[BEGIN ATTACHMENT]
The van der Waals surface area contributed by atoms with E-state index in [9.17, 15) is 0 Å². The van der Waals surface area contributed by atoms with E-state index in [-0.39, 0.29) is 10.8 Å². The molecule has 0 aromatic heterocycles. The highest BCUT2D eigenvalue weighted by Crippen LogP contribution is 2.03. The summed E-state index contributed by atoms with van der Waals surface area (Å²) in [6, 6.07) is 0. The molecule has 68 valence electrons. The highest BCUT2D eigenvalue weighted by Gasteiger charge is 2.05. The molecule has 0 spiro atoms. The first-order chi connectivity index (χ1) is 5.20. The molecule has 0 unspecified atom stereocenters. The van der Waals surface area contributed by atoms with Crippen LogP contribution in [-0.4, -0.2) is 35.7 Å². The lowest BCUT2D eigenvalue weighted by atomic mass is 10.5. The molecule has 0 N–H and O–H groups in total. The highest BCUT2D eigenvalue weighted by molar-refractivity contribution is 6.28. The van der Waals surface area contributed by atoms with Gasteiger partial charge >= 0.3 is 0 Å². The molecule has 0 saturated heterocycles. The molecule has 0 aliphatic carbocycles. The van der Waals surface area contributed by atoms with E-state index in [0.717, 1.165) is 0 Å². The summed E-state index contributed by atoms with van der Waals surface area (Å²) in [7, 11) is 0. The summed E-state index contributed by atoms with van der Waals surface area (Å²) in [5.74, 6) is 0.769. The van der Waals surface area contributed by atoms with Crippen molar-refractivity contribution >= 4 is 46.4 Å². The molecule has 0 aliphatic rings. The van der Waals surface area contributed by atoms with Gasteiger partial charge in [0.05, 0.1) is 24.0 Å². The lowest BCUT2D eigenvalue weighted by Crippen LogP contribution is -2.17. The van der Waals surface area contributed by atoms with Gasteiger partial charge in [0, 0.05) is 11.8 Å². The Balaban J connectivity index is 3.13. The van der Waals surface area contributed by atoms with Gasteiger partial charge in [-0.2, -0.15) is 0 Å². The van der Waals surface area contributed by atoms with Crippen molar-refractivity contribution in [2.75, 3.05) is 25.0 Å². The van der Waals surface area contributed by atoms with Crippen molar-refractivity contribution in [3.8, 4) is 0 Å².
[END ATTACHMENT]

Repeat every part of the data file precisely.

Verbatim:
The van der Waals surface area contributed by atoms with E-state index in [9.17, 15) is 0 Å². The van der Waals surface area contributed by atoms with E-state index in [-0.39, 0.29) is 10.8 Å². The molecule has 0 aromatic heterocycles. The highest BCUT2D eigenvalue weighted by Crippen LogP contribution is 2.03. The summed E-state index contributed by atoms with van der Waals surface area (Å²) in [6, 6.07) is 0. The molecule has 68 valence electrons. The highest BCUT2D eigenvalue weighted by Gasteiger charge is 2.05. The molecule has 0 spiro atoms. The first-order chi connectivity index (χ1) is 5.20. The molecule has 0 unspecified atom stereocenters. The van der Waals surface area contributed by atoms with Crippen LogP contribution in [-0.4, -0.2) is 35.7 Å². The lowest BCUT2D eigenvalue weighted by atomic mass is 10.5. The molecule has 0 N–H and O–H groups in total. The highest BCUT2D eigenvalue weighted by molar-refractivity contribution is 6.28. The van der Waals surface area contributed by atoms with Gasteiger partial charge >= 0.3 is 0 Å². The molecule has 0 saturated heterocycles. The molecule has 0 aliphatic carbocycles. The van der Waals surface area contributed by atoms with E-state index in [0.717, 1.165) is 0 Å². The summed E-state index contributed by atoms with van der Waals surface area (Å²) in [7, 11) is 0. The summed E-state index contributed by atoms with van der Waals surface area (Å²) in [5.74, 6) is 0.769. The van der Waals surface area contributed by atoms with Crippen molar-refractivity contribution >= 4 is 46.4 Å². The molecule has 0 aliphatic rings. The van der Waals surface area contributed by atoms with Gasteiger partial charge in [0.05, 0.1) is 24.0 Å². The lowest BCUT2D eigenvalue weighted by Crippen LogP contribution is -2.17. The van der Waals surface area contributed by atoms with Gasteiger partial charge in [0, 0.05) is 11.8 Å². The Balaban J connectivity index is 3.13. The van der Waals surface area contributed by atoms with Gasteiger partial charge in [-0.2, -0.15) is 0 Å². The van der Waals surface area contributed by atoms with Crippen molar-refractivity contribution in [2.75, 3.05) is 25.0 Å². The van der Waals surface area contributed by atoms with Crippen molar-refractivity contribution in [3.8, 4) is 0 Å².